methylnaltrexone (oral/injection)

Pronunciation: METh IL nal TREX own

Brand: Relistor

What is the most important information I should know about methylnaltrexone?

Methylnaltrexone may cause a perforation (a hole or tear) within your stomach or intestines. Stop using this medicine and get medical help right away if you have severe stomach pain.

While using this medicine, you may have symptoms of opioid withdrawal, such as anxiety, sweating, chills, yawning, stomach pain, or diarrhea.

Stop using methylnaltrexone and call your doctor if you have severe or ongoing diarrhea.

What is methylnaltrexone?

Methylnaltrexone reduces constipation caused by using opioid medicine. Methylnaltrexone treats constipation without reducing the pain-relieving effects of the opioid.

Methylnaltrexone is given to adults who use opioid medicine to treat severe chronic pain that is not caused by cancer. Methylnaltrexone injection is also for use in adults who have advanced illness and are receiving palliative care (treatment to relieve suffering and improve quality of life during a serious illness).

Methylnaltrexone may also be used for purposes not listed in this medication guide.

What should I discuss with my healthcare provider before using methylnaltrexone?

You should not use methylnaltrexone if you have a blockage in your stomach or intestines.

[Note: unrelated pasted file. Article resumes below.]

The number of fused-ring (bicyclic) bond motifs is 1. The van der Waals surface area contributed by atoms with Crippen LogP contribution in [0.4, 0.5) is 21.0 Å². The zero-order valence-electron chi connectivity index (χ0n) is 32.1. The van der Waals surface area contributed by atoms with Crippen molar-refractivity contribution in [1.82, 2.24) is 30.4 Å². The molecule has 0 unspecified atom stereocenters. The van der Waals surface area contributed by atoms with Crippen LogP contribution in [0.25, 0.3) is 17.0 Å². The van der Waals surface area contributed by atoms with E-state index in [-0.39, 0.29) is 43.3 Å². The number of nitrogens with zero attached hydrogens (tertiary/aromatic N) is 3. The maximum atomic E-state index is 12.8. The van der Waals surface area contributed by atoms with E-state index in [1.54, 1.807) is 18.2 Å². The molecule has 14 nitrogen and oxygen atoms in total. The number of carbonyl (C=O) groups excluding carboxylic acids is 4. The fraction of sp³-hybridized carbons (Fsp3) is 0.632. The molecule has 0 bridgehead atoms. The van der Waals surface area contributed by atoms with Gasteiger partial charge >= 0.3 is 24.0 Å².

Tell your doctor if you have ever had:

  • a stomach ulcer;
  • perforation (a hole or tear) in your stomach or intestines;
  • kidney disease;
  • liver disease; or
  • colitis or other intestinal disorder such as Crohn's disease, diverticulitis, or Ogilvie's syndrome.

Tell your doctor if you are pregnant. If you use methylnaltrexone while you are pregnant, your newborn baby could have withdrawal symptoms.

You should not breastfeed while using methylnaltrexone.

Methylnaltrexone is not approved for use by anyone younger than 18 years old.

How should I use methylnaltrexone?

Stop using laxatives before you start using methylnaltrexone.

Follow all directions on your prescription label and read all medication guides or instruction sheets. Use the medicine exactly as directed.

Methylnaltrexone can produce a bowel movement within 30 minutes. Be sure you are near a restroom when you use this medicine.

Methylnaltrexone oral is taken by mouth.

Take methylnaltrexone tablets on an empty stomach, at least 30 minutes before your first meal of the day.

Take the tablets with a full glass of water.

Methylnaltrexone injection is injected under the skin. A healthcare provider will give your first dose and may teach you how to properly use the medication by yourself.

Read and carefully follow any Instructions for Use provided with your medicine. Ask your doctor or pharmacist if you don't understand all instructions.

Your healthcare provider will show you where on your body to inject methylnaltrexone. Use a different place each time you give an injection. Do not inject into the same place two times in a row.

Prepare an injection only when you are ready to give it. Do not use if the medicine looks cloudy, has changed colors, or has particles in it. Call your pharmacist for new medicine.